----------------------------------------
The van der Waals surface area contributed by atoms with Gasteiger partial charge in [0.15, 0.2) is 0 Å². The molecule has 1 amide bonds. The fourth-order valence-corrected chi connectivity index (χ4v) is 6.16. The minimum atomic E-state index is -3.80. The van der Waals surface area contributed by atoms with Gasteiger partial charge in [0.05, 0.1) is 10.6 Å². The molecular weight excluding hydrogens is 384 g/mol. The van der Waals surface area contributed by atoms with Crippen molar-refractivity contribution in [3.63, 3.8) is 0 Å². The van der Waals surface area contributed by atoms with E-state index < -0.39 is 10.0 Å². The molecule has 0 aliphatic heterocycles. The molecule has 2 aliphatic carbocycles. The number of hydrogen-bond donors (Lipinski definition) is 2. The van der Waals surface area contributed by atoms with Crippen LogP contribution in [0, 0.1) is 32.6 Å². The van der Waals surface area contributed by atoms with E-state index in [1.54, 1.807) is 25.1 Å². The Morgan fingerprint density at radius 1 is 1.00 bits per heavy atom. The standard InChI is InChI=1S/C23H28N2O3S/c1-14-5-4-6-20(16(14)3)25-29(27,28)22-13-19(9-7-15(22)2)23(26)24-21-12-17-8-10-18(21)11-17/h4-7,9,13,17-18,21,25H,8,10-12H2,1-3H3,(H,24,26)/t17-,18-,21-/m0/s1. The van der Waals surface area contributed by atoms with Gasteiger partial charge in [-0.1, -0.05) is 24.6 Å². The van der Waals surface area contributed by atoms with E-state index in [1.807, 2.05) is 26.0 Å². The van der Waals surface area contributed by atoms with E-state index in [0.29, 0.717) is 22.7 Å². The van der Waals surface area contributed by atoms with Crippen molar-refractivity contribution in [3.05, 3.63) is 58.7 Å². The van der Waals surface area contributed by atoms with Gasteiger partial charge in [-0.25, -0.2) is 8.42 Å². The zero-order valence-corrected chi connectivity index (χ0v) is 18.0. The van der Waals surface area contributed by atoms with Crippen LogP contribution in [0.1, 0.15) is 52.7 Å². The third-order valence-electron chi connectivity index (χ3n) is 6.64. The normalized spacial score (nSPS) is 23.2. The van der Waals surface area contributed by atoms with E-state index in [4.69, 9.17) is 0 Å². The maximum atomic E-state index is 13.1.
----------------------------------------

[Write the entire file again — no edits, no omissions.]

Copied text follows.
The van der Waals surface area contributed by atoms with Gasteiger partial charge in [0.15, 0.2) is 0 Å². The molecule has 1 amide bonds. The fourth-order valence-corrected chi connectivity index (χ4v) is 6.16. The minimum atomic E-state index is -3.80. The van der Waals surface area contributed by atoms with Gasteiger partial charge in [0.05, 0.1) is 10.6 Å². The molecular weight excluding hydrogens is 384 g/mol. The van der Waals surface area contributed by atoms with Crippen molar-refractivity contribution in [3.63, 3.8) is 0 Å². The van der Waals surface area contributed by atoms with E-state index < -0.39 is 10.0 Å². The molecule has 0 aliphatic heterocycles. The molecule has 2 aliphatic carbocycles. The number of hydrogen-bond donors (Lipinski definition) is 2. The van der Waals surface area contributed by atoms with Crippen LogP contribution in [0, 0.1) is 32.6 Å². The van der Waals surface area contributed by atoms with E-state index in [1.54, 1.807) is 25.1 Å². The Morgan fingerprint density at radius 1 is 1.00 bits per heavy atom. The standard InChI is InChI=1S/C23H28N2O3S/c1-14-5-4-6-20(16(14)3)25-29(27,28)22-13-19(9-7-15(22)2)23(26)24-21-12-17-8-10-18(21)11-17/h4-7,9,13,17-18,21,25H,8,10-12H2,1-3H3,(H,24,26)/t17-,18-,21-/m0/s1. The van der Waals surface area contributed by atoms with Gasteiger partial charge in [-0.1, -0.05) is 24.6 Å². The van der Waals surface area contributed by atoms with E-state index in [1.807, 2.05) is 26.0 Å². The van der Waals surface area contributed by atoms with E-state index in [0.29, 0.717) is 22.7 Å². The van der Waals surface area contributed by atoms with Crippen molar-refractivity contribution in [3.05, 3.63) is 58.7 Å². The van der Waals surface area contributed by atoms with Gasteiger partial charge in [-0.25, -0.2) is 8.42 Å². The zero-order valence-corrected chi connectivity index (χ0v) is 18.0. The van der Waals surface area contributed by atoms with Crippen LogP contribution in [0.1, 0.15) is 52.7 Å². The third-order valence-electron chi connectivity index (χ3n) is 6.64. The normalized spacial score (nSPS) is 23.2. The van der Waals surface area contributed by atoms with E-state index in [4.69, 9.17) is 0 Å². The maximum atomic E-state index is 13.1.